"NBC is the clearly the only bright shining star," said Lyle Schwartz, senior VP-media research for WPP Group's the Media Edge, New York. "All the other networks, except for UPN, are down. But it's early yet."
NBC's new Monday hourlong drama about a tough female coroner, "Crossing Jordan," is one of the biggest surprises among ad executives. It scored well in its second week, posting a 5.3 Nielsen rating and 13 share for adults age 18 to 49, and beating veteran shows such as CBS's "Family Law."
NBC's comedy "Scrubs" made an even bigger impact. In its Oct. 2 debut, the show earned a 6.9 rating and 16 share among adults 18 to 49. "Scrubs" not only won its Tuesday time period, but retained virtually all the audience of its lead-in, "Frasier." Typically, networks shoot to retain at least 75% of viewers when launching new shows on the backs of established hits.
Moreover, the rookie show trounced "Spin City," airing its season premiere with the return of Michael J. Fox. "This is not anemic competition," said David Marans, senior partner of media research for WPP's MindShare, New York. "This a very powerful start."
UPN also saw strong performance from its new Star Trek show, "Enterprise," (a 7.0 household rating and 11 share), as well as Wednesday's "Buffy the Vampire Slayer." During the "Buffy" premiere, the show earned the highest rating and share in its five-year-history. Among adults 18 to 49, it earned a 3.8 rating and 10 share.
"JAG," an hourlong show about military lawyers on Viacom's CBS, dominates its 8 p.m time period on Tuesday, nearly doubling its viewership over other competitors. It earned a household 10.9 rating and 17 share. "If they continue, we could see a lot more of this-military shows could replace reality," Mr. Marans said. As further evidence of this, an episode of the NBC drama "The West Wing" focusing on terrorism dominated its Wednesday night slot with a 9.8 rating and a 24 share.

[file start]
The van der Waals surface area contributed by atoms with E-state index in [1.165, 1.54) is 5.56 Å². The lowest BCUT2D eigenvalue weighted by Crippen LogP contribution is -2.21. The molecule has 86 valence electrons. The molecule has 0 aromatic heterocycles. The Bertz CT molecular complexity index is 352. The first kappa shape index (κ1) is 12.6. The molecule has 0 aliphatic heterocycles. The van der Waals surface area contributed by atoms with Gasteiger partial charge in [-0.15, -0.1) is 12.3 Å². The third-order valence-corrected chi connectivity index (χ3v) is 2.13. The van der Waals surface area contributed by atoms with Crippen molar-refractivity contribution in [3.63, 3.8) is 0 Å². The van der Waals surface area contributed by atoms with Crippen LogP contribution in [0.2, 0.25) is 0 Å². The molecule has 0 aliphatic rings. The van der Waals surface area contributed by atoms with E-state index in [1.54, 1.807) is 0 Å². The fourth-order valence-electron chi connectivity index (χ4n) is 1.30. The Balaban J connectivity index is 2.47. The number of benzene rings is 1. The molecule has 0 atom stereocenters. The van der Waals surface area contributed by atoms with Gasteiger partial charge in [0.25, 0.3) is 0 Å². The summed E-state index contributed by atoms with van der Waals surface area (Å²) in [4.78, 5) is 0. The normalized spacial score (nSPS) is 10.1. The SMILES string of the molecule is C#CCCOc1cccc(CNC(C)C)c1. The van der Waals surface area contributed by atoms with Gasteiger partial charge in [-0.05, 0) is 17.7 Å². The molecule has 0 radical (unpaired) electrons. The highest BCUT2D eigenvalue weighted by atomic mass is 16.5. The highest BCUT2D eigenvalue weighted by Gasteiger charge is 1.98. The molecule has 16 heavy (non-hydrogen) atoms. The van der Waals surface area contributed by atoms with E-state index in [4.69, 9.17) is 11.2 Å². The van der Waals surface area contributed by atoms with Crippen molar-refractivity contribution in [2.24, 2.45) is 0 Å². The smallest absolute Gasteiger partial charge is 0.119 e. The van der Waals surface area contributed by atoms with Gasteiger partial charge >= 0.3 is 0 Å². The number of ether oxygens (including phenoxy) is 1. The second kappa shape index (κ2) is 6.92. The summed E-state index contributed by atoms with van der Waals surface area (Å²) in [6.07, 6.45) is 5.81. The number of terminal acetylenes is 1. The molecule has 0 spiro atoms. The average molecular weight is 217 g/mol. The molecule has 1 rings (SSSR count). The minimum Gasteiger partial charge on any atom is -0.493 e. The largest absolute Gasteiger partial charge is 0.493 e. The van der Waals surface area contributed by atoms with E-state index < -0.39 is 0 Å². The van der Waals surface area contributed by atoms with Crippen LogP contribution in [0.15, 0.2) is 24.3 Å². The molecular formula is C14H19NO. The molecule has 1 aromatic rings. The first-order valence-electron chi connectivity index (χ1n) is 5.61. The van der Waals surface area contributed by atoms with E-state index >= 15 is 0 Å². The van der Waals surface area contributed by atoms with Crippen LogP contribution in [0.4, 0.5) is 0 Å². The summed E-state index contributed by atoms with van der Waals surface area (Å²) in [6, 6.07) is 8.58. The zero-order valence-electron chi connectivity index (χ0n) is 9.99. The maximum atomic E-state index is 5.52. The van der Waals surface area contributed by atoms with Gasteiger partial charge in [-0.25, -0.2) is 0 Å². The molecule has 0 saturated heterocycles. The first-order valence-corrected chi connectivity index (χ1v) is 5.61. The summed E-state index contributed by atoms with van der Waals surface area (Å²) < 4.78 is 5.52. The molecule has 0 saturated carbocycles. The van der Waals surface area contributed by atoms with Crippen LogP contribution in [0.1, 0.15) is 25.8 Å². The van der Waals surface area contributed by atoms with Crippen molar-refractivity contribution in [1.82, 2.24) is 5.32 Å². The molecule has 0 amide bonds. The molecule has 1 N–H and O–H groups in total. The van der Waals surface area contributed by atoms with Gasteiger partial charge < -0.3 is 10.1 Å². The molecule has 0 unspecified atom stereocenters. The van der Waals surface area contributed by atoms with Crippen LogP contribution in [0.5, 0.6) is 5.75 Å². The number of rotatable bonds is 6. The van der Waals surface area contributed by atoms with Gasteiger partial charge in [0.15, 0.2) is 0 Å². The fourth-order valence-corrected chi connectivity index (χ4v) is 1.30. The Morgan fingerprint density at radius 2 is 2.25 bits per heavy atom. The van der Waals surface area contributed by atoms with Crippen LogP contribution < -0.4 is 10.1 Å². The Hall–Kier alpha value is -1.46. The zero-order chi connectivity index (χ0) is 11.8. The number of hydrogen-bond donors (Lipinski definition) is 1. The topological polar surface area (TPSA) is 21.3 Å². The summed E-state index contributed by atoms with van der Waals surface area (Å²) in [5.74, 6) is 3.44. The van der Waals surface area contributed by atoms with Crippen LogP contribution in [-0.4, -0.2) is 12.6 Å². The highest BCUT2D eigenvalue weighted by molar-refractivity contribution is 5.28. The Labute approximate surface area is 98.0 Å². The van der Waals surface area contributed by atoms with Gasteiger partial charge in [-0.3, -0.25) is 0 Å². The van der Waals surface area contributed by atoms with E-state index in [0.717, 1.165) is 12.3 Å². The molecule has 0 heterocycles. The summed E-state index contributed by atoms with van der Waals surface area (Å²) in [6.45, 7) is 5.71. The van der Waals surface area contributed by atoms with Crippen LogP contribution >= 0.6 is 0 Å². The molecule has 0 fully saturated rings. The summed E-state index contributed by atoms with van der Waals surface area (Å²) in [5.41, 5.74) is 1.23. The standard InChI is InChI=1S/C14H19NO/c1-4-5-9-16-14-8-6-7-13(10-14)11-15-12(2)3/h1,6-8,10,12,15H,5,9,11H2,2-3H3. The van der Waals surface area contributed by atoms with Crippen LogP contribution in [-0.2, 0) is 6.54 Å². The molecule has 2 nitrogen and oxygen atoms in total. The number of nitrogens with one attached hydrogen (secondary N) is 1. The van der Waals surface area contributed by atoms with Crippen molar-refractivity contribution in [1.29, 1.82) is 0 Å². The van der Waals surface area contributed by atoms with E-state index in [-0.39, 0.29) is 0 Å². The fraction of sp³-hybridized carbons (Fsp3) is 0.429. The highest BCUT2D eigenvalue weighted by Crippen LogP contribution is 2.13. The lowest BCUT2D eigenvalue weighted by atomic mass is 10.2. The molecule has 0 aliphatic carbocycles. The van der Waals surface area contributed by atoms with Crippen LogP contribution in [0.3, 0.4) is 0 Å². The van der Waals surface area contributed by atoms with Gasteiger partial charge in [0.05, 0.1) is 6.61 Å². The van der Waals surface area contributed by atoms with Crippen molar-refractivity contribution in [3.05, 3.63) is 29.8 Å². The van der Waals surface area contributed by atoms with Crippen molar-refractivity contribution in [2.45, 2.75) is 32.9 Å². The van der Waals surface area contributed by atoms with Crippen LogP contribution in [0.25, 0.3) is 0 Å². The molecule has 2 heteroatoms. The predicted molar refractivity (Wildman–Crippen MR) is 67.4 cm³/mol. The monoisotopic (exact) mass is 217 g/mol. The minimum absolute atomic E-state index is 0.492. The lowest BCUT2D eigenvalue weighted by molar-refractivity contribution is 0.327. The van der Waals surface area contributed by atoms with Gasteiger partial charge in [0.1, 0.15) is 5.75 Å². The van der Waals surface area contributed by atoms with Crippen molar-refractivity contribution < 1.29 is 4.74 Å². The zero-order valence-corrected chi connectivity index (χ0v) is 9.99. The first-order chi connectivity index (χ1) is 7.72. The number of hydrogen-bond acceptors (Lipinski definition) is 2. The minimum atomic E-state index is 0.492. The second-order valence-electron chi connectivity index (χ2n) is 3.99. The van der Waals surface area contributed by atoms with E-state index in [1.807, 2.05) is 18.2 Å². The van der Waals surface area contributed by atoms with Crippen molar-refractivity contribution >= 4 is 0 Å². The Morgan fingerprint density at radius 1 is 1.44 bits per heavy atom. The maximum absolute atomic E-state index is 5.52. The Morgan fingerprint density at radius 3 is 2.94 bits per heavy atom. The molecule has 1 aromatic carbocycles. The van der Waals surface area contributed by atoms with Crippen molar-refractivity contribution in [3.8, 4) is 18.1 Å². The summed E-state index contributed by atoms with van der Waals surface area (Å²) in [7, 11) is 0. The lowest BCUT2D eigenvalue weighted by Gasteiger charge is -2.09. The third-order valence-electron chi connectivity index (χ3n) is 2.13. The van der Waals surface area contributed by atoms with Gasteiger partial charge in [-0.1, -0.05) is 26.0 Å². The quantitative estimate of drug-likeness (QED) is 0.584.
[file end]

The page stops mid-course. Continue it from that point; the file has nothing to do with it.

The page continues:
It's been a mixed bag for Walt Disney Co.'s ABC so far. Its premiere of "Alias," a CIA-drama airing on Sundays, scored big, with a household rating of 9.4 and a 14 share for its first show of the season-commercial-free and sponsored by Nokia. But its once-mighty "Who Wants to Be a Millionaire" game show has been suffering. Media analysts believe its key older demographic, adults 50 and over, has defected to cable news services to keep up with developments surrounding the Sept. 11 terrorist attacks.
"All of cable is up to a 48 share from a 43, and that's [primarily] because of cable-originated news programming," said Sharianne Brill, senior VP- audience research for Aegis Group's Carat USA, New York.
She also notes that the Big Four share dropped to a 46 from a 49 at this time last year.
General Electric Co.'s NBC had its share of losers, too. In a much-maligned 8 p.m. to 9 p.m. Tuesday performance, the network's rookie series "Emeril" earned a Nielsen household rating of 5.2 and an 8 share, followed by "Three Sisters" with a 5.4 rating and 8 share. That put the network in last place for the time period.
With the season only two weeks old, however, it's too early to call a winner. Fox, for instance, only introduced one show, "Pasadena," which airs on Fridays and posted a low 3.1 household rating and 5 share.
This season is, of course, like no other, with viewers focusing on more serious issues-all the more reason to wait to decide how shows are faring. "It's a little more complicated," said Larry Blasius, senior VP-director of U.S. broadcast negotiations for Interpublic Group of Cos.' Magna Global USA, New York.